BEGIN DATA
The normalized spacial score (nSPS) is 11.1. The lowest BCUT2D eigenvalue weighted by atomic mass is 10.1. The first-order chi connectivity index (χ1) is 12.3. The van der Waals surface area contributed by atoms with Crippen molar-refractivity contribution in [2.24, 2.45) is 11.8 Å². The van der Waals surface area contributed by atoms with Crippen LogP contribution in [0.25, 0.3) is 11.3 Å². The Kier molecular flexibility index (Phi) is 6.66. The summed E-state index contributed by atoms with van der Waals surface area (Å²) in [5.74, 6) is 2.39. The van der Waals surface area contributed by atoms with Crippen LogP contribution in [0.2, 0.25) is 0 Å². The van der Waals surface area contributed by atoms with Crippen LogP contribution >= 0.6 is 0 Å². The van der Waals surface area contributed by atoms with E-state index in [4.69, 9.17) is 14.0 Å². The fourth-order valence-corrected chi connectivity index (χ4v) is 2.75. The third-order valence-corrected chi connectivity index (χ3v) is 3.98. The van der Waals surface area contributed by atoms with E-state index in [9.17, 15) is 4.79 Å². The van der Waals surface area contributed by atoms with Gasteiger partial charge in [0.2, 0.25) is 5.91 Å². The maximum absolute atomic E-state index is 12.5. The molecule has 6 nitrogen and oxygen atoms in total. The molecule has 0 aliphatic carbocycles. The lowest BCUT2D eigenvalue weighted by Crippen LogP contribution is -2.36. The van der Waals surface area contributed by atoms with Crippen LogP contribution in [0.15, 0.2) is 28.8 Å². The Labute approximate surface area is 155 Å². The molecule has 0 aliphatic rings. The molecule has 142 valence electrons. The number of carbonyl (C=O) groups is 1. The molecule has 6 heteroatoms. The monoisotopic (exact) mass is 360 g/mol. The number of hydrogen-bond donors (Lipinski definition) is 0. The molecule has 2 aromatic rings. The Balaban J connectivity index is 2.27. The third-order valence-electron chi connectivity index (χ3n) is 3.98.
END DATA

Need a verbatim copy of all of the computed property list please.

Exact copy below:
The normalized spacial score (nSPS) is 11.1. The lowest BCUT2D eigenvalue weighted by atomic mass is 10.1. The first-order chi connectivity index (χ1) is 12.3. The van der Waals surface area contributed by atoms with Crippen molar-refractivity contribution in [2.24, 2.45) is 11.8 Å². The van der Waals surface area contributed by atoms with Crippen LogP contribution in [0.25, 0.3) is 11.3 Å². The Kier molecular flexibility index (Phi) is 6.66. The summed E-state index contributed by atoms with van der Waals surface area (Å²) in [5.74, 6) is 2.39. The van der Waals surface area contributed by atoms with Crippen LogP contribution in [0.2, 0.25) is 0 Å². The van der Waals surface area contributed by atoms with Crippen LogP contribution >= 0.6 is 0 Å². The van der Waals surface area contributed by atoms with E-state index in [4.69, 9.17) is 14.0 Å². The fourth-order valence-corrected chi connectivity index (χ4v) is 2.75. The third-order valence-corrected chi connectivity index (χ3v) is 3.98. The van der Waals surface area contributed by atoms with E-state index in [9.17, 15) is 4.79 Å². The van der Waals surface area contributed by atoms with Gasteiger partial charge in [0.2, 0.25) is 5.91 Å². The maximum absolute atomic E-state index is 12.5. The molecule has 6 nitrogen and oxygen atoms in total. The molecule has 0 aliphatic carbocycles. The lowest BCUT2D eigenvalue weighted by Crippen LogP contribution is -2.36. The van der Waals surface area contributed by atoms with Crippen LogP contribution in [0.15, 0.2) is 28.8 Å². The Labute approximate surface area is 155 Å². The molecule has 0 aliphatic rings. The molecule has 142 valence electrons. The number of carbonyl (C=O) groups is 1. The molecule has 6 heteroatoms. The monoisotopic (exact) mass is 360 g/mol. The number of hydrogen-bond donors (Lipinski definition) is 0. The molecule has 2 aromatic rings. The Balaban J connectivity index is 2.27. The third-order valence-electron chi connectivity index (χ3n) is 3.98.